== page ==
The best sun safety tip for kids is to apply the tips above in combination with one another to offer the best protection. The sun can damage exposed skin in as little as 15 minutes. Yet, it may take up to 12 hours for the effects to start showing on the skin.
Treating a Sunburn
Prevention is the best medicine. However, it always helps to know what to do when sunburn occurs. Sunburns are sneaky. Many people are surprised when it shows up as there are no warning signs while the burn occurs. Redness and pain become apparent and starts to become evident 4 hours after being in the sun. Cool compresses, aloe vera gel, and pain relievers such as acetaminophen or ibuprofen help soothe burned skin.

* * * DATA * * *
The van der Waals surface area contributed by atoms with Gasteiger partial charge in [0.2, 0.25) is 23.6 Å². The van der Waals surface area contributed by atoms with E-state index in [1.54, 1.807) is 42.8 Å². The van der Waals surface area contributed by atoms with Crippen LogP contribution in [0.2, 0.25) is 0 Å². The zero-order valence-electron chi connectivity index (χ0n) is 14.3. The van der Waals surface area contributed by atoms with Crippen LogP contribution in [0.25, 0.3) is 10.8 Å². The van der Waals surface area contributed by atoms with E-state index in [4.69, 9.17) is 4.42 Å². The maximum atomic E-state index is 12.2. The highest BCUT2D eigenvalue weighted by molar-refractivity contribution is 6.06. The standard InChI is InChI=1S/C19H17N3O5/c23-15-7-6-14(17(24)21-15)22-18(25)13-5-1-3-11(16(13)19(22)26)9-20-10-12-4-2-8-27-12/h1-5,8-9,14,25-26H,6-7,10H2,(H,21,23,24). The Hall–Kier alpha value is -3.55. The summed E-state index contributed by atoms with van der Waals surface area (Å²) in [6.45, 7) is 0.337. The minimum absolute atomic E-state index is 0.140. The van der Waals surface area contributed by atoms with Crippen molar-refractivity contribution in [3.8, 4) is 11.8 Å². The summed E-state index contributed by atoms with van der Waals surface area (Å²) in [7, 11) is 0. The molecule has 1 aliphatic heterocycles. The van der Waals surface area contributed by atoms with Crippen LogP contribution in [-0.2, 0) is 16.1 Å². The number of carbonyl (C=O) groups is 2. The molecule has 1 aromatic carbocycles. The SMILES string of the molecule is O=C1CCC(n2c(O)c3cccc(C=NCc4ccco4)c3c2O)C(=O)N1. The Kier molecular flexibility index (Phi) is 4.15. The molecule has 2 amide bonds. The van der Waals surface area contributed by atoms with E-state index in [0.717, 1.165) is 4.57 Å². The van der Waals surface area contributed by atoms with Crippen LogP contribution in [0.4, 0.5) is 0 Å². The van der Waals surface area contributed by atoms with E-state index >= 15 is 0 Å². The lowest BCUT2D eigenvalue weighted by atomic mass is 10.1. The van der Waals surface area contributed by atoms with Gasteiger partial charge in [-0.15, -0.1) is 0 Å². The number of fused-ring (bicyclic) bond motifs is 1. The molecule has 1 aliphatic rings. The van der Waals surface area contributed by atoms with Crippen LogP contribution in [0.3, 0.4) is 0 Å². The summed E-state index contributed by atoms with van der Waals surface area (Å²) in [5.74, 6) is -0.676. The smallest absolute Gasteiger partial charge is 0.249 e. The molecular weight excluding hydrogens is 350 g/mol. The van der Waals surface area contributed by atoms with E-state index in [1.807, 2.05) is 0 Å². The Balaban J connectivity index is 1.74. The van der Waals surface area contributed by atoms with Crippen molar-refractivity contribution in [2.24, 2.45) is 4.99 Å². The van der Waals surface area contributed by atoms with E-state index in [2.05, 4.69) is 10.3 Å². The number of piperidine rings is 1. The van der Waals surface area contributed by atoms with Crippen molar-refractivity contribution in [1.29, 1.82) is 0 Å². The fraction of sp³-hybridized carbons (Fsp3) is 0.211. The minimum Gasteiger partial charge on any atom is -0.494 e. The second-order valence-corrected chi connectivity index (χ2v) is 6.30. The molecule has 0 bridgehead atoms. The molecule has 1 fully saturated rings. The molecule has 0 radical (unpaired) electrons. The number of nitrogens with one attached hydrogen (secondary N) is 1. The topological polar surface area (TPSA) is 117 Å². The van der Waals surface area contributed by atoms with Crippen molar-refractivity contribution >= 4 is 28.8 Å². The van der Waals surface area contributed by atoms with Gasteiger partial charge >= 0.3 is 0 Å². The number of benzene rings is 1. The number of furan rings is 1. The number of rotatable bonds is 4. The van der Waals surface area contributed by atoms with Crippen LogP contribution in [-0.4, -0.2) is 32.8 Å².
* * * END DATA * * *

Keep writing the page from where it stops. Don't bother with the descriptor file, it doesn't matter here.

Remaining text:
Offer extra fluids on the first day. It will help to prevent dehydration and dizziness. Some fruits and vegetables offer plenty of water and essential salts that are great for hydration. Also, call your physician if anybody in the family gets a blister from the sunburn, a burn that covers a significant area of their body, or develops a fever, chills, or dehydration.
Protecting our skin and that of our children can be a challenging process, but when you get back home from a day well spent outdoors, with zero sunburns, it’s all worth it! So I’ll continue wrangling my kids as they play their favorite game of keep-away.